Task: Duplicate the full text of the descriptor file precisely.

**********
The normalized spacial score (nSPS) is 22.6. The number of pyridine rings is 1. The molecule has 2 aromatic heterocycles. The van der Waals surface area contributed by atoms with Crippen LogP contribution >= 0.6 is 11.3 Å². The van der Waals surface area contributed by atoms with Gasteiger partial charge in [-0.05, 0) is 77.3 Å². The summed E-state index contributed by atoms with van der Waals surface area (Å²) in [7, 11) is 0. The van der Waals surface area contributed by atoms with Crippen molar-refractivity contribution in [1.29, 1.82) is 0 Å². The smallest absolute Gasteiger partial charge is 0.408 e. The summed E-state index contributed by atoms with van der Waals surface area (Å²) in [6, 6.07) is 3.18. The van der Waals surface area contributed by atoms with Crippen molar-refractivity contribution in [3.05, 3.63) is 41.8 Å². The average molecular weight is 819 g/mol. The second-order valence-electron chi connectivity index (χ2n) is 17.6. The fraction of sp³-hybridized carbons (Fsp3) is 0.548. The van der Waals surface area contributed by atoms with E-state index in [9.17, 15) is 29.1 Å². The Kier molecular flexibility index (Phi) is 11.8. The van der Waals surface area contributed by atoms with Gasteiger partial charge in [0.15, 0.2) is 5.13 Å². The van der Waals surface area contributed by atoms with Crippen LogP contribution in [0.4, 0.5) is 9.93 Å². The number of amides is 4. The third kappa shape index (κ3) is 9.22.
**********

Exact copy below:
The normalized spacial score (nSPS) is 22.6. The number of pyridine rings is 1. The molecule has 2 aromatic heterocycles. The van der Waals surface area contributed by atoms with Crippen LogP contribution >= 0.6 is 11.3 Å². The van der Waals surface area contributed by atoms with Gasteiger partial charge in [-0.05, 0) is 77.3 Å². The summed E-state index contributed by atoms with van der Waals surface area (Å²) in [7, 11) is 0. The van der Waals surface area contributed by atoms with Crippen molar-refractivity contribution in [1.29, 1.82) is 0 Å². The smallest absolute Gasteiger partial charge is 0.408 e. The summed E-state index contributed by atoms with van der Waals surface area (Å²) in [6, 6.07) is 3.18. The van der Waals surface area contributed by atoms with Crippen molar-refractivity contribution in [3.05, 3.63) is 41.8 Å². The average molecular weight is 819 g/mol. The second-order valence-electron chi connectivity index (χ2n) is 17.6. The fraction of sp³-hybridized carbons (Fsp3) is 0.548. The van der Waals surface area contributed by atoms with E-state index in [9.17, 15) is 29.1 Å². The Kier molecular flexibility index (Phi) is 11.8. The van der Waals surface area contributed by atoms with Gasteiger partial charge in [0.15, 0.2) is 5.13 Å². The van der Waals surface area contributed by atoms with Crippen LogP contribution in [0.4, 0.5) is 9.93 Å². The number of amides is 4. The third kappa shape index (κ3) is 9.22.